Come 2015, Rome’s Palazzo della Civiltà Italiana will see a new tenant: Fendi. Currently under renovation, the structure – considered a symbol of and monument to Fascist architecture – will house the Roman atelier for the next 15 years at least. Fendi will reportedly pay 2.8 million euros per annum to inhabit the space, which is clad in travertine marble, an interior staple of the label’s global outposts.
Currently, Fendi’s some 400 employees are spread throughout the city. The move to Civiltà Italiana will allow for the brand’s diaspora to converge under one roof. No matter that it's austere — it’s all part of Fendi’s 90th anniversary celebration. They’re doing it big.
“We are more and more devoted to the city,” Fendi’s CEO Peitro Beccari told WWD, a statement borne out by the house's pledge to restore Rome’s illustrious fountains (see creative director Karl Lagerfeld’s photography project).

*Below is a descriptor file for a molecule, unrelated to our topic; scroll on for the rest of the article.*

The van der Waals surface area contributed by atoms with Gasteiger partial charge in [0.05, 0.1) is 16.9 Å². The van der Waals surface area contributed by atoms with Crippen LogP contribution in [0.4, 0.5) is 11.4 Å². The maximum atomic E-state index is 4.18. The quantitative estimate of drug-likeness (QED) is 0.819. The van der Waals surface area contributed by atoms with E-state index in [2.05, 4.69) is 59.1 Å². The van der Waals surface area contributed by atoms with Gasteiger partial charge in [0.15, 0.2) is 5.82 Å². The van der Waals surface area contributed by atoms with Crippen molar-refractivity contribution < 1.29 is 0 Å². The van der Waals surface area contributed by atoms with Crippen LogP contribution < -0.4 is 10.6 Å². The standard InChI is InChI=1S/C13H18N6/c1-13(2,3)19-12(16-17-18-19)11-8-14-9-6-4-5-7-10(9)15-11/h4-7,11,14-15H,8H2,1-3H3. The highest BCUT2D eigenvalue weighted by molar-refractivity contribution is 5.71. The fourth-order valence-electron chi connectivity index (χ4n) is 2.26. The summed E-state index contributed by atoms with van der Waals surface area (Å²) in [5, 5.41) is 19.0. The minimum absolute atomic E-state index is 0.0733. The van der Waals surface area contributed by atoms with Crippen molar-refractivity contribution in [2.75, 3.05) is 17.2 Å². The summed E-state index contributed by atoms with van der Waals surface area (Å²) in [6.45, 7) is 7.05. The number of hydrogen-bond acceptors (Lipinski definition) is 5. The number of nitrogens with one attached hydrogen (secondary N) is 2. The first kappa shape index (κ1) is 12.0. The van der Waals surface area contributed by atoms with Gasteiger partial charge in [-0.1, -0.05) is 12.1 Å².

The building – also known as Colosseo Quadrato (the Square Coliseum) – was conceived for the 1942 World’s Fair, during Mussolini's Fascist reign, with the intention of promoting Fascism on an international stage.
Designed by architects Giovanni Guerrini, Ernesto Bruno La Padula and Mario Romana, Civiltà Italiana features imposing yet arresting symmetrical features. Each of its sides boasts a 6x9 archway-perforated façade. It's rumored that the numbers used in the stacked arches are not arbitrary: 6 up for the letters in "Benito" and 9 across for "Mussolini."
The Palazzo as it stands today. Courtesy of Wikicommons